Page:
Conditions are right for wind turbines to generate electricity about 30% of the time. When they’re not generating electricity, wind turbines are in stand-by mode & actually consume power from the grid. However, let’s assume that wind turbines generate more electricity than they consume. The question is: do they reduce CO2? Consider the amount of CO2 generated by each of these processes:
- All wind turbines are backed up by fossil fuels, usually natural gas
- Each turbine/transformer requires power lines, that’s an estimated 6,700 km of new transmission lines for Ontario
- Each turbine requires an access road, that’s 6,700 new roads or 4,500 kilometres of wind turbine access roads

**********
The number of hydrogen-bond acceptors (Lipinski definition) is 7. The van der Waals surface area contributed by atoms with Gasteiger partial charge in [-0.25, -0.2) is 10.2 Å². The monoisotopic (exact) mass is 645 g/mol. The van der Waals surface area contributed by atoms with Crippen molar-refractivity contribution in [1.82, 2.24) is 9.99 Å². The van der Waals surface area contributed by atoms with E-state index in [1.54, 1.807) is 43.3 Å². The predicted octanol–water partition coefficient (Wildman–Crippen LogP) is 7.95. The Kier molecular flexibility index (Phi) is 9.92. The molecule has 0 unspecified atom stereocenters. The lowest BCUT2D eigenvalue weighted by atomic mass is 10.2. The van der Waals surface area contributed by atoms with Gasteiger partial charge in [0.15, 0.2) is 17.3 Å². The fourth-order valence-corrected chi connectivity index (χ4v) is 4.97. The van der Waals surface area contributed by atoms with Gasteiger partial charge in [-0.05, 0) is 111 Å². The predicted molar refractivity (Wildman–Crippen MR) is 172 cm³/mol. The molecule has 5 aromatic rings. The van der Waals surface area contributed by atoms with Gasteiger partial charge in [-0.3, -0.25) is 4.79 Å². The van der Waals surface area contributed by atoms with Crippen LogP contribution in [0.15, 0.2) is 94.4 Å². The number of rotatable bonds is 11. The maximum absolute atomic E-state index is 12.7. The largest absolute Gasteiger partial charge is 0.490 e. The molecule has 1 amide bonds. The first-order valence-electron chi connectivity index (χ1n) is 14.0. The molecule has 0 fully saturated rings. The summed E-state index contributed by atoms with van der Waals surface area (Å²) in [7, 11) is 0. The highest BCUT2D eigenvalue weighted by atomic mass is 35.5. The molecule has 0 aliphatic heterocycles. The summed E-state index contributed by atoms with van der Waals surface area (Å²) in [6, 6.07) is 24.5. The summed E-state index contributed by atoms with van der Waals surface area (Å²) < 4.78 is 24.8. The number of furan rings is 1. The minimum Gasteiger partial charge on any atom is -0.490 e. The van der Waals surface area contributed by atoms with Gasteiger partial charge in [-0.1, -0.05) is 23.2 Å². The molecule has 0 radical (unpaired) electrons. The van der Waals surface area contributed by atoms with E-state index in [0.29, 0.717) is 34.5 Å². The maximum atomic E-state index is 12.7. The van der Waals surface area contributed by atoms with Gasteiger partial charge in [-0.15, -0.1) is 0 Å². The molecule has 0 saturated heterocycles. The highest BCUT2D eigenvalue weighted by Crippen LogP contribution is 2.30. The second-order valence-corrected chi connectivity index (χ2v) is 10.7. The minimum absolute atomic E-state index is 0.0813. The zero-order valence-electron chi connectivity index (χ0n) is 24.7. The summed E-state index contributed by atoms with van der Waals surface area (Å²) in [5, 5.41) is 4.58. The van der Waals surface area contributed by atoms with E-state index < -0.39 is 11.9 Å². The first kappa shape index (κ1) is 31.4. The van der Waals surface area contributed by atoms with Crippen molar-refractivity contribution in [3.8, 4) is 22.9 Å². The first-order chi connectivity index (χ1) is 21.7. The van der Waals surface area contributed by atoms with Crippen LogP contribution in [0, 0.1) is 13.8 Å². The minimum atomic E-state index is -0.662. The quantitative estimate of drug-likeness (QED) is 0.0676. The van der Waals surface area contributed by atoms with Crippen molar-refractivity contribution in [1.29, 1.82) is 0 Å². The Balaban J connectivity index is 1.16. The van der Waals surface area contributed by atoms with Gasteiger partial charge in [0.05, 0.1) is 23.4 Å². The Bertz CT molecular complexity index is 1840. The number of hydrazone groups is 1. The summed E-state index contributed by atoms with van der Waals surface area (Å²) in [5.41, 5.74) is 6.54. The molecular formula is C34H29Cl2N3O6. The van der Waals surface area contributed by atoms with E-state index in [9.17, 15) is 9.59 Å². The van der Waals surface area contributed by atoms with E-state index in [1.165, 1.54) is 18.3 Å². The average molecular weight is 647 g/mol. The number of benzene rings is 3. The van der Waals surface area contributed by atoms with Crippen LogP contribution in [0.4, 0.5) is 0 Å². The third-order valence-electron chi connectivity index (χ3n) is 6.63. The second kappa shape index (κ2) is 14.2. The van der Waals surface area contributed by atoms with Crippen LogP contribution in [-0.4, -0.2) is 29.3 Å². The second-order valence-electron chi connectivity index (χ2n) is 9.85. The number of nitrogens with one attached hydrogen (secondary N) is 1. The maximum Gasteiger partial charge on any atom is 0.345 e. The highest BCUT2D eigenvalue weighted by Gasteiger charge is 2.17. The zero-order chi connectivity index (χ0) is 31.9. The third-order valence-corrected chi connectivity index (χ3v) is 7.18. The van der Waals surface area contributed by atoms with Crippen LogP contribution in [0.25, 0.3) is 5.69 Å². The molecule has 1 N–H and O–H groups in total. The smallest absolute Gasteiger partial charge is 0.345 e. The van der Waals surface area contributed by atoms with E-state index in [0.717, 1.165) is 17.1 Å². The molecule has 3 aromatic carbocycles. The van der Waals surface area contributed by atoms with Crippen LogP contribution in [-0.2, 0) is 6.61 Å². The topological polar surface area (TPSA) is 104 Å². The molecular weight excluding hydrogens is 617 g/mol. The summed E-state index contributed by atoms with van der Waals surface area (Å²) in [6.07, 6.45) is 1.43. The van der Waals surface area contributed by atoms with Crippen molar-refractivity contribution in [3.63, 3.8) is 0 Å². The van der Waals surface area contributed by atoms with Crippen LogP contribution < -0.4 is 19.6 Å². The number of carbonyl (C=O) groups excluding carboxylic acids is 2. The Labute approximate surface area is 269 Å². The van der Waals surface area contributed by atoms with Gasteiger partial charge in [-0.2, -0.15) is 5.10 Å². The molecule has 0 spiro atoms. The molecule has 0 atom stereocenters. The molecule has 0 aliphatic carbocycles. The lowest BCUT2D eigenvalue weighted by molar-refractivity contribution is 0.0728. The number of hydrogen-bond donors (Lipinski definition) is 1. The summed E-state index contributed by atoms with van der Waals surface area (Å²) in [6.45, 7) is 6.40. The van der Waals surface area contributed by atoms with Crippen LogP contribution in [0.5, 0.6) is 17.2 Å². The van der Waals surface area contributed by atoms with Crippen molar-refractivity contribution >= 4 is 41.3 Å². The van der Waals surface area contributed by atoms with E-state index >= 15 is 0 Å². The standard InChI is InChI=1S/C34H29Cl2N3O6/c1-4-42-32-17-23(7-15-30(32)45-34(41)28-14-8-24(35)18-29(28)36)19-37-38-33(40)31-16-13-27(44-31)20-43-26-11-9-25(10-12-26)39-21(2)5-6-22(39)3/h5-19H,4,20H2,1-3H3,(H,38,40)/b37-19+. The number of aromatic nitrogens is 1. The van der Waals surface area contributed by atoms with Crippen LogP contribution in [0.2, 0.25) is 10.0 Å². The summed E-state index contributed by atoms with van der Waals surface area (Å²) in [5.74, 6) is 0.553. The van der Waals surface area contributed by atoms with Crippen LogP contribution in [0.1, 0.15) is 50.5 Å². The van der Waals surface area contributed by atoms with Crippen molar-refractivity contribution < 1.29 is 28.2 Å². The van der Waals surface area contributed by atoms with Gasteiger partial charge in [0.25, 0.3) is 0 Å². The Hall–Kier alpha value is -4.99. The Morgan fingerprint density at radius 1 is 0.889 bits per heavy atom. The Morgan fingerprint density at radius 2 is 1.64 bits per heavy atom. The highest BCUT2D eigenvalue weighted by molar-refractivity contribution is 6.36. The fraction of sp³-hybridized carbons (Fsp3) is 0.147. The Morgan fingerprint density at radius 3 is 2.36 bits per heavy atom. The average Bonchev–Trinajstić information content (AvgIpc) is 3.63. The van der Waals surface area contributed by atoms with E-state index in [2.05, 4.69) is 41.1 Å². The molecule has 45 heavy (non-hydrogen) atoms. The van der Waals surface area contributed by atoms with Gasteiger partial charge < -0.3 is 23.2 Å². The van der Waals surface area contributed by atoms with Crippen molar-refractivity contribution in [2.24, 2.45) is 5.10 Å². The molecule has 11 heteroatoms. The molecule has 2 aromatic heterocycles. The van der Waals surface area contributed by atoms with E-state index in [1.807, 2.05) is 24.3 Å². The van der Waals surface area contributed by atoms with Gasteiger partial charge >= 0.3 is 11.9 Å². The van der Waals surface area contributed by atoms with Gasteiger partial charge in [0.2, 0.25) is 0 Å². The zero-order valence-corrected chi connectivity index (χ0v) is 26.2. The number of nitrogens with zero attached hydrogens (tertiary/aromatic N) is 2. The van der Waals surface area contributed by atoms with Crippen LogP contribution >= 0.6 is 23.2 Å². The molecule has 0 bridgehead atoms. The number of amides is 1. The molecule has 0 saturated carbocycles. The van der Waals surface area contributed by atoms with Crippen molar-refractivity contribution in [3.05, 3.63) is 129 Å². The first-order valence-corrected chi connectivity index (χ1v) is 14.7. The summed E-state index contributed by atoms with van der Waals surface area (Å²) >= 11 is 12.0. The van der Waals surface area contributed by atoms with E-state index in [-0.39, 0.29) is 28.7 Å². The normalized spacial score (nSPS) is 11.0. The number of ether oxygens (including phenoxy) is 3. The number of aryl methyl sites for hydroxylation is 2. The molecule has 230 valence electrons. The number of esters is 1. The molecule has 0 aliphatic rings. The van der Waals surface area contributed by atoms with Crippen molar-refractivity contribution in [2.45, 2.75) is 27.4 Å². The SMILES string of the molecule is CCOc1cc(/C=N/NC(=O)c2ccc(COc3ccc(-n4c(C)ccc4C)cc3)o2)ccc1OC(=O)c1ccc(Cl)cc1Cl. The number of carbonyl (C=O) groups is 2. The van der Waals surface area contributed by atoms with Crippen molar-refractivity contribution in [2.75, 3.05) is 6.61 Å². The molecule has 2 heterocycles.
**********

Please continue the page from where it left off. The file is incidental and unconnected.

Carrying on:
- Ontario’s turbines require 670,000 metric tons (tonnes) of gravel for access roads
- Ontario’s turbines require 9,648,000 (almost 10 million) tonnes of concrete for foundations
According to the developer of one of Ontario’s first projects, for each of their 1.8 megawatt wind turbines:
- the tower contains 195 tonnes of steel
- the nacelle contains 67 tonnes of material
- the blade & hub assembly contains 37 tonnes of composite material
So the average turbine in Ontario requires about 300 tonnes of material. Therefore for all of the turbines planned for Ontario require 2,000,000 (2 million) tonnes of material to be mined, processed & transported, all producing CO2.
In order to determine whether wind turbines reduce CO2, one must consider each & every activity of the wind industry, including travelling to conferences, visiting landowners, lobbying MPPs, setting up offices, marketing materials etc.